This post was written by Liz Hibberd who attended our International Women’s Day Walk.

On Saturday 9th March, 30 women gathered in an outdoor shop in the centre of Manchester. Some knew each other, but many had come on their own, without knowing another soul. There was a palpable buzz in the air, that something exciting was happening, and it really was.

I’ve been part of the LHW community for several years now and it’s become an increasingly important space for me. I’ve made so many friends here and it’s given me the confidence to trust myself and to challenge myself. Knowing that the first timers were going to experience this gave me goose bumps!

But what were we doing!

LHW had partnered with Ellis Brigham and Salomon to host an International Women’s Day walk, to celebrate women and to create an opportunity to explore the outdoors in a safe and inclusive way. There are so many reasons why women don’t get outside as much as men and sometimes that’s down to not having people to go with and not being able to get out ‘exploring’ easily. What we wanted to do on the walk was to be visible in the outdoors and to get outdoors using public transport – I was so surprised to see how much there was to explore in such urban spaces. Understanding what barriers people might be experiencing and seeing how we might be able to remove them is a key part of being inclusive and welcoming.

We took the tram to Didsbury and after a bit of pavement walking, we hit the river and walked along the bank. We were very lucky with the weather, and it stayed nice and dry, giving us plenty of time to chat and get to know one another. There’s something special about walking that creates lovely moments to share and space to talk, and these connections are a vital part of our LHW activities.

At the lunch stop, perching on logs and smelling the wild garlic, Nic, our wonderful walk leader, started to tell us the story of local woman, Emily Williamson. Emily became frustrated with the plumage industry in the late 1800’s, as the fashion of feathers adorning women’s hats was having a hugely negative impact on the population of native birds. Not only was it decimating numbers, the workers, often poorer women, and young children, were working in unsafe and unpleasant conditions for a low wage.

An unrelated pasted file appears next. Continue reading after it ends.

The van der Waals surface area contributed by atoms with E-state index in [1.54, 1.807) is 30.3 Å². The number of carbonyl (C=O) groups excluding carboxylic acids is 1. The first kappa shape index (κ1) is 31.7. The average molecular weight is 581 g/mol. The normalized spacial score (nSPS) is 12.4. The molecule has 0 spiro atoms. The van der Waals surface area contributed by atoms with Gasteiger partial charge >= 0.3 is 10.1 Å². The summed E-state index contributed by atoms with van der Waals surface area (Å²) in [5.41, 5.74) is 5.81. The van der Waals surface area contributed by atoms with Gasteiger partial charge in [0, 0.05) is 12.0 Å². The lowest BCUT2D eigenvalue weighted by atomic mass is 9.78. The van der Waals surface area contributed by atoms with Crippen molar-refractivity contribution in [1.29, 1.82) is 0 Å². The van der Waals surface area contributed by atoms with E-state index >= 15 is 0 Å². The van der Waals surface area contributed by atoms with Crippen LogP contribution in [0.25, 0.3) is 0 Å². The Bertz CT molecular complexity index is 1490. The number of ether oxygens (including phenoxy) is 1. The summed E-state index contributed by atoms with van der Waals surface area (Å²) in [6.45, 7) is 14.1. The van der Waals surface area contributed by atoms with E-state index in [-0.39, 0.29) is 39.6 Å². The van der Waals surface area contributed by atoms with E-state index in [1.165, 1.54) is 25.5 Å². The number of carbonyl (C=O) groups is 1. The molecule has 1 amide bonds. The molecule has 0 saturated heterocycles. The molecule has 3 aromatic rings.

We continued our walk along the golf course and through some lovely green spaces until we reached our destination of Fletcher Moss Park where we heard the end of the story. Without the vote and with limited opportunity to be involved in campaigning, Emily encouraged her friends to sign a pledge not to wear feathers on their hats and to petition shopkeepers to stop selling the hats. They were successful in their attempts, forming the RSPB in 1904 and in 1921 the Importation of Plumage (Prohibition) Act was passed, demonstrating the collective power of women.

The particularly poignant part of this story was that where we stopped for tea and cake was the actual garden of Emily Williamson and where she and her friends had met together to sign their pledge.

We arrived back at Deansgate in Manchester with more knowledge about local women who made a difference, feeling inspired about our individual strengths and a new collective of friends with similar interests, all while highlighting the importance of inclusion and visibility of women in the outdoors.

This walk couldn’t have taken place without the support of our partners, Salomon and Ellis Brigham and the super team at LHW HQ. Thanks so much for the opportunity to be part of something so special.

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